It’s also got a growing number of electric vehicles. Last year, 15% of new vehicle sales in Hawaii were electric.

It makes sense, said Mikulina. “Gas is expensive and we don’t have to drive very far, so the biggest hurdles of cost and range anxiety aren’t here,” he said.

But what makes the state stand out is solar power – especially where it comes from.

In 2022 Hawaii hit upon an innovative plan to make up for the shutdown of its last coal plant. State regulators created the Battery Bonus program, which subsidized households to add rooftop solar and battery storage.

In exchange, the household feeds electricity back into the grid for two hours sometime between 6 and 8:30 pm, when the sun has gone down and Hawaii needs power.

By the end of 2023, the island of Oahu enrolled 40 megawatts of power and Maui had added 6.29 megawatts.

There’s some controversy over new rules created for 2024 which are more complex and less favorable to customers, and the island’s solar industry has asked the state Public Utilities Commission to reconsider.

The state also has a number of utility-scale solar farms. The largest on the Big Island of Hawaii, the Waikoloa solar plus storage project, plugged in last year and now supplies more than 7% of the island’s electricity. “It’s in the middle of a lava field, and it’s already it’s lowering people’s bills at least $5 a month,” said Mikulina.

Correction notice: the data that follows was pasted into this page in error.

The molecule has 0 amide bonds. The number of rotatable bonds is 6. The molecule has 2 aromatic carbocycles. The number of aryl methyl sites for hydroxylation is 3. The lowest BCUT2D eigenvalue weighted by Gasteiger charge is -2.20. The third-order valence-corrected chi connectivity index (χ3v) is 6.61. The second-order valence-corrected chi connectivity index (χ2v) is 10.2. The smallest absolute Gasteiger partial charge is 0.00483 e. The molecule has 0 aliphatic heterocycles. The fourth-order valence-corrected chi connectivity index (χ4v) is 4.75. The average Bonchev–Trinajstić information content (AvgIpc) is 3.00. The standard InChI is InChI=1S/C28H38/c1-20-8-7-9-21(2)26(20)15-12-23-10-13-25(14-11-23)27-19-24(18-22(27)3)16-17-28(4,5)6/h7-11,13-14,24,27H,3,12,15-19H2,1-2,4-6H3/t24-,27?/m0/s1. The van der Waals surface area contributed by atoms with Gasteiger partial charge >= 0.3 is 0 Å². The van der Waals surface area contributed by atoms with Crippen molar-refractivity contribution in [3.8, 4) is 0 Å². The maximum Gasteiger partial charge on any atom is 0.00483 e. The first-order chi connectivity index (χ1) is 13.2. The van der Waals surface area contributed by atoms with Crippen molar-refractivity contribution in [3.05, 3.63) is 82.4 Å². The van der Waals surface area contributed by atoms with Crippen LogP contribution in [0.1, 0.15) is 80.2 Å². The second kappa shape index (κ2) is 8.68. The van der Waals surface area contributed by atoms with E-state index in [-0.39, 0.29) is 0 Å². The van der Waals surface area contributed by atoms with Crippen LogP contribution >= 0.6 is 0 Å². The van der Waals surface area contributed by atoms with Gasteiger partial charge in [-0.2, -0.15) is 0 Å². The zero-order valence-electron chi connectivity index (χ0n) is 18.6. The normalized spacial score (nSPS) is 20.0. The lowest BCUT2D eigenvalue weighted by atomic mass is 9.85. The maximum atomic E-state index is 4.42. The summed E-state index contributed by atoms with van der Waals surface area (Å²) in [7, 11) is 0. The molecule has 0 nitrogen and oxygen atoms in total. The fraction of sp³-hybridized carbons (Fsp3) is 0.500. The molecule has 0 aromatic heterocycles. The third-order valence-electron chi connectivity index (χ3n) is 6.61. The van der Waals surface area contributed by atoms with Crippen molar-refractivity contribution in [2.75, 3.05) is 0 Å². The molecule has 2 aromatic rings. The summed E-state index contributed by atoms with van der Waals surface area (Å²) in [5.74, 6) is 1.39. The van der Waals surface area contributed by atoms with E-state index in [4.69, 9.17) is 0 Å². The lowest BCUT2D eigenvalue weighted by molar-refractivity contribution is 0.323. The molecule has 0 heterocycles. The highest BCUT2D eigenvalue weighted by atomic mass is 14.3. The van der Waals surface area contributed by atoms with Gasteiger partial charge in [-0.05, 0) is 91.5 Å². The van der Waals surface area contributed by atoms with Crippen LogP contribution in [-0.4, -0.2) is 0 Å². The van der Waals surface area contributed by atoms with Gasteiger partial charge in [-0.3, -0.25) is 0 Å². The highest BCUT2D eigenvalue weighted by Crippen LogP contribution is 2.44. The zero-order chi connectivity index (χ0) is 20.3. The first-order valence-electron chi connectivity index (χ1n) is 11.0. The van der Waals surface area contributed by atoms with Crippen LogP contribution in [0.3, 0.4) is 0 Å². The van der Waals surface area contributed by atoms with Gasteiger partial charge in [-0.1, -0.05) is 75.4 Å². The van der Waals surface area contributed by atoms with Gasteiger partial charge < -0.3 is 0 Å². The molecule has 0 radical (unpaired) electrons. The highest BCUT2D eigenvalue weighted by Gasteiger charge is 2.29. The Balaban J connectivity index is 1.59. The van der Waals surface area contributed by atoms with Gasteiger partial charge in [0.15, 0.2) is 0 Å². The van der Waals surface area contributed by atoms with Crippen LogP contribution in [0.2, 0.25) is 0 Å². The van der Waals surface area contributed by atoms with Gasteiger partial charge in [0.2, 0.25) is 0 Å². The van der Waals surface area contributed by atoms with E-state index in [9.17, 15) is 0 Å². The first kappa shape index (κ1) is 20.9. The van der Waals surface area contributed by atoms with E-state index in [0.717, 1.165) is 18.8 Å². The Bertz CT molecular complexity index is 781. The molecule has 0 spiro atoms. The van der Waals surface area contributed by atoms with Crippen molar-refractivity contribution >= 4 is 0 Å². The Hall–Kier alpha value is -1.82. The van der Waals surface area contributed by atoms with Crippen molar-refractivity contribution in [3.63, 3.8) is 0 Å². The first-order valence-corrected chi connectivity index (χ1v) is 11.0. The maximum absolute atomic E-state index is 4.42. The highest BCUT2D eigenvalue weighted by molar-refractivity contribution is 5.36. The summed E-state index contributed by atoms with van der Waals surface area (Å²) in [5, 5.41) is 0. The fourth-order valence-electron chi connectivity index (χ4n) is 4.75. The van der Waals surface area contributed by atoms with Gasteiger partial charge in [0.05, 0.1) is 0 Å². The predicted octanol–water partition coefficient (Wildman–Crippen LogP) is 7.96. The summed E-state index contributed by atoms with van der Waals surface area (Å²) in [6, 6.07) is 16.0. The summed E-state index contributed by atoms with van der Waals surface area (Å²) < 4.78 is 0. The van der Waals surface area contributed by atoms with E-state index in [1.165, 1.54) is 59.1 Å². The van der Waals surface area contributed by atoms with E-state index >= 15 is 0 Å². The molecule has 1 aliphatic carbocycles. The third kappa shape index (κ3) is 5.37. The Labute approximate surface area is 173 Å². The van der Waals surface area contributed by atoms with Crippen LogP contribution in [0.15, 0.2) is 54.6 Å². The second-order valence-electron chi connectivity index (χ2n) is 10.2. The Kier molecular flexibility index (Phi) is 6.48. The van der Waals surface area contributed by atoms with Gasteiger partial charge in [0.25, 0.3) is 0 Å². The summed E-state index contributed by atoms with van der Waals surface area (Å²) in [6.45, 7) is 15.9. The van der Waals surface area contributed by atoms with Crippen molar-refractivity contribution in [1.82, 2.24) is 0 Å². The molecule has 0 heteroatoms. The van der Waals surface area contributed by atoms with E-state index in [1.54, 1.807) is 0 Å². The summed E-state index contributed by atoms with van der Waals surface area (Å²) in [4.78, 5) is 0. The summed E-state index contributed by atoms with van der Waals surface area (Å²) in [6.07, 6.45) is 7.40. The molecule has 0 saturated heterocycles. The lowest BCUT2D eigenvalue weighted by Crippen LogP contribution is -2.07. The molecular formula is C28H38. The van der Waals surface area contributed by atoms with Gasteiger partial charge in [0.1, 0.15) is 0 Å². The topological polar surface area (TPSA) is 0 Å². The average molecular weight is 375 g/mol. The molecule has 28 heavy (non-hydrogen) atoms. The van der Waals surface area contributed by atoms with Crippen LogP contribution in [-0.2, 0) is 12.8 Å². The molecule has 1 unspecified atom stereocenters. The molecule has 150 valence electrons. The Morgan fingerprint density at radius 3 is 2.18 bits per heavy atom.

But the remarkable thing about Hawaii when it comes to sun is how many households have solar. A record 37% of Hawaiian homes have rooftop solar, which accounts for an impressive 44% of the state’s renewable energy.

The only place in the world that’s even remotely close to that is Australia, where 26% of that nation island’s energy comes from solar panels on people’s roofs.

“We talk to those guys a lot. They have very similar challenges to us,” said Ching.

Hawaii is proud of the amount of renewable power it has now. But to fulfill its state mandate, it’s going to need a lot more, quickly.

That’s where batteries come in.

Why you need a big battery

Three kinds of carbon-neutral power produce 24 hours a day – nuclear, hydroelectric and geothermal. But all are politically difficult to expand, which means wind and solar are the go-tos to meet the nation’s energy goals.

As detractors frequently point out, the wind doesn’t always blow and the sun doesn’t always shine. Grid-scale batteries help even things out. When there’s more power coming from wind and solar than can be used, the batteries are charged up, then they discharge when the wind slows or the sun goes down.

These batteries store so much energy they can bridge the gap between when energy from solar goes off the grid at sunset and when everyone finally turns out the lights to go to bed.